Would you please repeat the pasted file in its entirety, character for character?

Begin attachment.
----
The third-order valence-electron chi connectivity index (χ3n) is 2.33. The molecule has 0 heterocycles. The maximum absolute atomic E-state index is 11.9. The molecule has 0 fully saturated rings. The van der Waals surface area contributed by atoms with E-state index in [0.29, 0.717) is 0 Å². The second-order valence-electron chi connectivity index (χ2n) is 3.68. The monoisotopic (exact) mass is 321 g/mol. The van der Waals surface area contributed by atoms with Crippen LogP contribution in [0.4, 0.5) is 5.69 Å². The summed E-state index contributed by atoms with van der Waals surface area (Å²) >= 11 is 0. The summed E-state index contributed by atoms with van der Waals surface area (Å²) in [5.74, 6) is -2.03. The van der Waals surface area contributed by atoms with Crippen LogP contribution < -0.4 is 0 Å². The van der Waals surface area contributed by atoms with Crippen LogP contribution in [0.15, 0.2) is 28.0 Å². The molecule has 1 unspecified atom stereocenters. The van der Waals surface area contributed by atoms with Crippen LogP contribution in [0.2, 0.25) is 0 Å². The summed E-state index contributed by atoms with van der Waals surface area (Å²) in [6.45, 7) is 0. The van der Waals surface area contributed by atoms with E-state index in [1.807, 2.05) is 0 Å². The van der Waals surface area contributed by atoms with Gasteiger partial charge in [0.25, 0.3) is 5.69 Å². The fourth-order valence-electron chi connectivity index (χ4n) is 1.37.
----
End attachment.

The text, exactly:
The third-order valence-electron chi connectivity index (χ3n) is 2.33. The molecule has 0 heterocycles. The maximum absolute atomic E-state index is 11.9. The molecule has 0 fully saturated rings. The van der Waals surface area contributed by atoms with E-state index in [0.29, 0.717) is 0 Å². The second-order valence-electron chi connectivity index (χ2n) is 3.68. The monoisotopic (exact) mass is 321 g/mol. The van der Waals surface area contributed by atoms with Crippen LogP contribution in [0.4, 0.5) is 5.69 Å². The summed E-state index contributed by atoms with van der Waals surface area (Å²) >= 11 is 0. The summed E-state index contributed by atoms with van der Waals surface area (Å²) in [5.74, 6) is -2.03. The van der Waals surface area contributed by atoms with Crippen LogP contribution < -0.4 is 0 Å². The van der Waals surface area contributed by atoms with Crippen LogP contribution in [0.15, 0.2) is 28.0 Å². The molecule has 1 unspecified atom stereocenters. The van der Waals surface area contributed by atoms with Crippen LogP contribution in [0.2, 0.25) is 0 Å². The summed E-state index contributed by atoms with van der Waals surface area (Å²) in [6.45, 7) is 0. The van der Waals surface area contributed by atoms with E-state index in [1.807, 2.05) is 0 Å². The van der Waals surface area contributed by atoms with Gasteiger partial charge in [0.25, 0.3) is 5.69 Å². The fourth-order valence-electron chi connectivity index (χ4n) is 1.37.